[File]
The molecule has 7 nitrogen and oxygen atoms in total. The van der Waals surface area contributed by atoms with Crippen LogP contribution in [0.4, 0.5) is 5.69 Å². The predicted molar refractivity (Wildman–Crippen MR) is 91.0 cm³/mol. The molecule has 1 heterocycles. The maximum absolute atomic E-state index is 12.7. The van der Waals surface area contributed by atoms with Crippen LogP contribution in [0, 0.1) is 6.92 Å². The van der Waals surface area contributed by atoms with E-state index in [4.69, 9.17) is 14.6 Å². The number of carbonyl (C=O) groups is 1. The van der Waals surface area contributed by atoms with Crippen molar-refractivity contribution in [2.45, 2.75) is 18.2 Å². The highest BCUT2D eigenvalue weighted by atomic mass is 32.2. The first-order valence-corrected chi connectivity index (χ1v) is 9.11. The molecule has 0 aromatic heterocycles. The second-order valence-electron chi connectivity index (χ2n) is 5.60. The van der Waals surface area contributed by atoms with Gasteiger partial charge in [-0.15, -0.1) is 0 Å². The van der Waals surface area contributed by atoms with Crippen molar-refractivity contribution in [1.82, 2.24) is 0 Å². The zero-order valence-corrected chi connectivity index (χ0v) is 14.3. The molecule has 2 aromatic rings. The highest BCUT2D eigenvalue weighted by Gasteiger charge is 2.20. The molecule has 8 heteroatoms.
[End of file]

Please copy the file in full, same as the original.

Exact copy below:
The molecule has 7 nitrogen and oxygen atoms in total. The van der Waals surface area contributed by atoms with Crippen LogP contribution in [0.4, 0.5) is 5.69 Å². The predicted molar refractivity (Wildman–Crippen MR) is 91.0 cm³/mol. The molecule has 1 heterocycles. The maximum absolute atomic E-state index is 12.7. The van der Waals surface area contributed by atoms with Crippen LogP contribution in [0, 0.1) is 6.92 Å². The van der Waals surface area contributed by atoms with E-state index in [4.69, 9.17) is 14.6 Å². The number of carbonyl (C=O) groups is 1. The van der Waals surface area contributed by atoms with Crippen molar-refractivity contribution in [2.45, 2.75) is 18.2 Å². The highest BCUT2D eigenvalue weighted by atomic mass is 32.2. The first-order valence-corrected chi connectivity index (χ1v) is 9.11. The molecule has 0 aromatic heterocycles. The second-order valence-electron chi connectivity index (χ2n) is 5.60. The van der Waals surface area contributed by atoms with Gasteiger partial charge in [-0.15, -0.1) is 0 Å². The van der Waals surface area contributed by atoms with Crippen molar-refractivity contribution in [1.82, 2.24) is 0 Å². The zero-order valence-corrected chi connectivity index (χ0v) is 14.3. The molecule has 2 aromatic rings. The highest BCUT2D eigenvalue weighted by Gasteiger charge is 2.20. The molecule has 8 heteroatoms.